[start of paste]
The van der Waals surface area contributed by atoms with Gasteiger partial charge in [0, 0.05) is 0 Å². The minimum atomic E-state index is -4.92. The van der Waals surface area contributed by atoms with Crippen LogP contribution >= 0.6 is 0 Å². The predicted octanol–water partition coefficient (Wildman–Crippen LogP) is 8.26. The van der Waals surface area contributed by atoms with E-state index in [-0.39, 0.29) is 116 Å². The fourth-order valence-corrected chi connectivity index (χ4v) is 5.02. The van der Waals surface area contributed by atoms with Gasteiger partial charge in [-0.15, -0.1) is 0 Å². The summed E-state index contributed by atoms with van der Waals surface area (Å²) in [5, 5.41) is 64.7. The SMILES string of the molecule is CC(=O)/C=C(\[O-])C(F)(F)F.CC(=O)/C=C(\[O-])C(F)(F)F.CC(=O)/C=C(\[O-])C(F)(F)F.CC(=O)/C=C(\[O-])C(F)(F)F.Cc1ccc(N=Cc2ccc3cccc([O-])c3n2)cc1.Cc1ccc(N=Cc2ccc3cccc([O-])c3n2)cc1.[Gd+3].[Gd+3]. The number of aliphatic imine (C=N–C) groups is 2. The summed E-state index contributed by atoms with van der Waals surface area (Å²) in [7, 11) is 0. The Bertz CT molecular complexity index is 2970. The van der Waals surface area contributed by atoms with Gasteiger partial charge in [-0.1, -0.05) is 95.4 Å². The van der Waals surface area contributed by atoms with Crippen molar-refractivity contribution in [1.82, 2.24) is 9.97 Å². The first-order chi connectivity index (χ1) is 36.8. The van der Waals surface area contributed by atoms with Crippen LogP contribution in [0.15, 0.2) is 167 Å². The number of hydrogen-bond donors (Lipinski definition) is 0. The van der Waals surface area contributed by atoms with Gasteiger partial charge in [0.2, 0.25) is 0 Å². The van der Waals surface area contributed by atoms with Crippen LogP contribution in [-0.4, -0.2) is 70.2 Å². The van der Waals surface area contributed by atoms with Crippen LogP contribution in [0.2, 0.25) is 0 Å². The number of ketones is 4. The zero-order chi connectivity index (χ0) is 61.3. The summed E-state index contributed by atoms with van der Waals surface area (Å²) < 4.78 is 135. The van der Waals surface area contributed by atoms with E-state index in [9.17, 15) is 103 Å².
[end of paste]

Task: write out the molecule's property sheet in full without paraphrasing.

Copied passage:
The van der Waals surface area contributed by atoms with Gasteiger partial charge in [0, 0.05) is 0 Å². The minimum atomic E-state index is -4.92. The van der Waals surface area contributed by atoms with Crippen LogP contribution >= 0.6 is 0 Å². The predicted octanol–water partition coefficient (Wildman–Crippen LogP) is 8.26. The van der Waals surface area contributed by atoms with E-state index in [-0.39, 0.29) is 116 Å². The fourth-order valence-corrected chi connectivity index (χ4v) is 5.02. The van der Waals surface area contributed by atoms with Gasteiger partial charge in [-0.15, -0.1) is 0 Å². The summed E-state index contributed by atoms with van der Waals surface area (Å²) in [5, 5.41) is 64.7. The SMILES string of the molecule is CC(=O)/C=C(\[O-])C(F)(F)F.CC(=O)/C=C(\[O-])C(F)(F)F.CC(=O)/C=C(\[O-])C(F)(F)F.CC(=O)/C=C(\[O-])C(F)(F)F.Cc1ccc(N=Cc2ccc3cccc([O-])c3n2)cc1.Cc1ccc(N=Cc2ccc3cccc([O-])c3n2)cc1.[Gd+3].[Gd+3]. The number of aliphatic imine (C=N–C) groups is 2. The summed E-state index contributed by atoms with van der Waals surface area (Å²) in [7, 11) is 0. The Bertz CT molecular complexity index is 2970. The van der Waals surface area contributed by atoms with Gasteiger partial charge in [-0.1, -0.05) is 95.4 Å². The van der Waals surface area contributed by atoms with Crippen molar-refractivity contribution in [1.82, 2.24) is 9.97 Å². The first-order chi connectivity index (χ1) is 36.8. The van der Waals surface area contributed by atoms with Crippen LogP contribution in [0.15, 0.2) is 167 Å². The number of hydrogen-bond donors (Lipinski definition) is 0. The van der Waals surface area contributed by atoms with Gasteiger partial charge in [0.2, 0.25) is 0 Å². The van der Waals surface area contributed by atoms with Crippen LogP contribution in [-0.4, -0.2) is 70.2 Å². The van der Waals surface area contributed by atoms with Crippen LogP contribution in [0.2, 0.25) is 0 Å². The number of ketones is 4. The zero-order chi connectivity index (χ0) is 61.3. The summed E-state index contributed by atoms with van der Waals surface area (Å²) < 4.78 is 135. The van der Waals surface area contributed by atoms with E-state index in [9.17, 15) is 103 Å².